In short, Republicans throughout Congress seem to be torn between their fiscally conservative ideological principles and the political pressure to actually ensure their constituents continue to have access to health care. Apparently, those town halls are making an impression.

UPDATE: There are now some Republicans in the Senate who are also opposing the bill for being too liberal. Sen. Rand Paul (R-KY) called it “Obamacare Lite” and said that “it will not pass.”

Sen. Mike Lee (R-UT) similarly called the bill a “missed opportunity and step in wrong direction”

If Paul and Lee refuse to vote for it, Senate Republicans can‘t lose any more votes if they expect the bill to pass.

Zack Ford is the editor of ThinkProgress LGBT at the Center for American Progress Action Fund, hailing from the small town of Newport, PA. Prior to joining ThinkProgress, Zack blogged for two years at with occasional cross-posts at Pam’s House Blend. He also co-hosts a popular LGBT-issues podcast called Queer and Queerer with activist and performance artist Peterson Toscano. A graduate of Ithaca College (B.M. Music Education) and Iowa State University (M.Ed. Higher Education), Zack is an accomplished pianist with a passion for social justice education. Follow him on Twitter at @ZackFord.

Posted In: Allied Approaches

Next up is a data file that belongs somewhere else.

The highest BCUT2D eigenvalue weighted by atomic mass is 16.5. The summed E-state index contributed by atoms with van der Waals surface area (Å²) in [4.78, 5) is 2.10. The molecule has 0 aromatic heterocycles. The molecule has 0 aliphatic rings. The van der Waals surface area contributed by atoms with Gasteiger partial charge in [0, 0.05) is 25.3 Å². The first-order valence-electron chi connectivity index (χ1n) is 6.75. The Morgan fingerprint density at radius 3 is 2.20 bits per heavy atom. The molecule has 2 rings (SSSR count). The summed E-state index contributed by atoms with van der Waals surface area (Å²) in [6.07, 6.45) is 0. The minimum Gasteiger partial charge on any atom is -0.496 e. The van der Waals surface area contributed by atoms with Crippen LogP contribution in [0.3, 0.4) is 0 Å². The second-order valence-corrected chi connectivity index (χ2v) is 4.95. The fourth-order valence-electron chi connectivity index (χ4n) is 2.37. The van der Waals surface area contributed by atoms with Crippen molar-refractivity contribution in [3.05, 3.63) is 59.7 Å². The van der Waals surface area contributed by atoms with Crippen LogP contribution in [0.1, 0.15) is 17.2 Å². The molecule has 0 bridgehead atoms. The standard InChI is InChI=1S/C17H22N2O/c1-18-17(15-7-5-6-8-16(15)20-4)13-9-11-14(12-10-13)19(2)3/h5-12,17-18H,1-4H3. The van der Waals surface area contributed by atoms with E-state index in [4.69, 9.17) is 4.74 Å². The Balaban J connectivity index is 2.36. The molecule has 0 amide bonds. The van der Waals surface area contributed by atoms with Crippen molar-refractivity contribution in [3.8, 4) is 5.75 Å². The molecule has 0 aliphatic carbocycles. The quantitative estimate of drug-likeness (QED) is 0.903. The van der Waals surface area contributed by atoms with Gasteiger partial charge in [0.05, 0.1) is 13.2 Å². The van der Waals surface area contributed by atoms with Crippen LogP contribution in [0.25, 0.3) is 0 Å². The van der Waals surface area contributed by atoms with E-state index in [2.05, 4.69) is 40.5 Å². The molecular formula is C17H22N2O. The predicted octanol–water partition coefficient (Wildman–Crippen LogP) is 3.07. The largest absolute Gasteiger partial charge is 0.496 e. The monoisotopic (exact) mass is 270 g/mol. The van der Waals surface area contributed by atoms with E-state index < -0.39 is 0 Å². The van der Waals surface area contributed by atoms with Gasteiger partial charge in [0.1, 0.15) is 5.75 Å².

Union Matters

The Big Drip

From the USW

From tumbledown bridges to decrepit roads and failing water systems, crumbling infrastructure undermines America’s safety and prosperity. In coming weeks, Union Matters will delve into this neglect and the urgent need for a rebuilding campaign that creates jobs, fuels economic growth and revitalizes communities. 

A rash of water main breaks in West Berkeley, Calif., and neighboring cities last month flooded streets and left at least 300 residents without water. Routine pressure adjustments in response to water demand likely caused more than a dozen pipes, some made of clay and more than 100 years old, to rupture.

West Berkeley’s brittle mains are not unique. Decades of neglect left aging pipes susceptible to breaks in communities across the U.S., wasting two trillion gallons of treated water each year as these systems near collapse.

Comprehensive upgrades to the nation’s crumbling water systems would stanch the flow and ensure all Americans have reliable access to clean water.

Nationwide, water main breaks increased 27 percent between 2012 and 2018, according to a Utah State University study.  

These breaks not only lead to service disruptions  but also flood out roads, topple trees and cause illness when drinking water becomes contaminated with bacteria.

The American Water Works Association estimated it will cost at least $1 trillion over the next 25 years to upgrade and expand water infrastructure.

Some local water utilities raised their rates to pay for system improvements, but that just hurts poor consumers who can’t pay the higher bills.

And while Congress allocates money for loans that utilities can use to fix portions of their deteriorating systems, that’s merely a drop in the bucket—a fraction of what agencies need for lasting improvements.

America can no longer afford a piecemeal approach to a systemic nationwide crisis. A major, sustained federal commitment to fixing aging pipes and treatment plants would create millions of construction-related jobs while ensuring all Americans have safe, affordable drinking water.

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There is Dignity in All Work

There is Dignity in All Work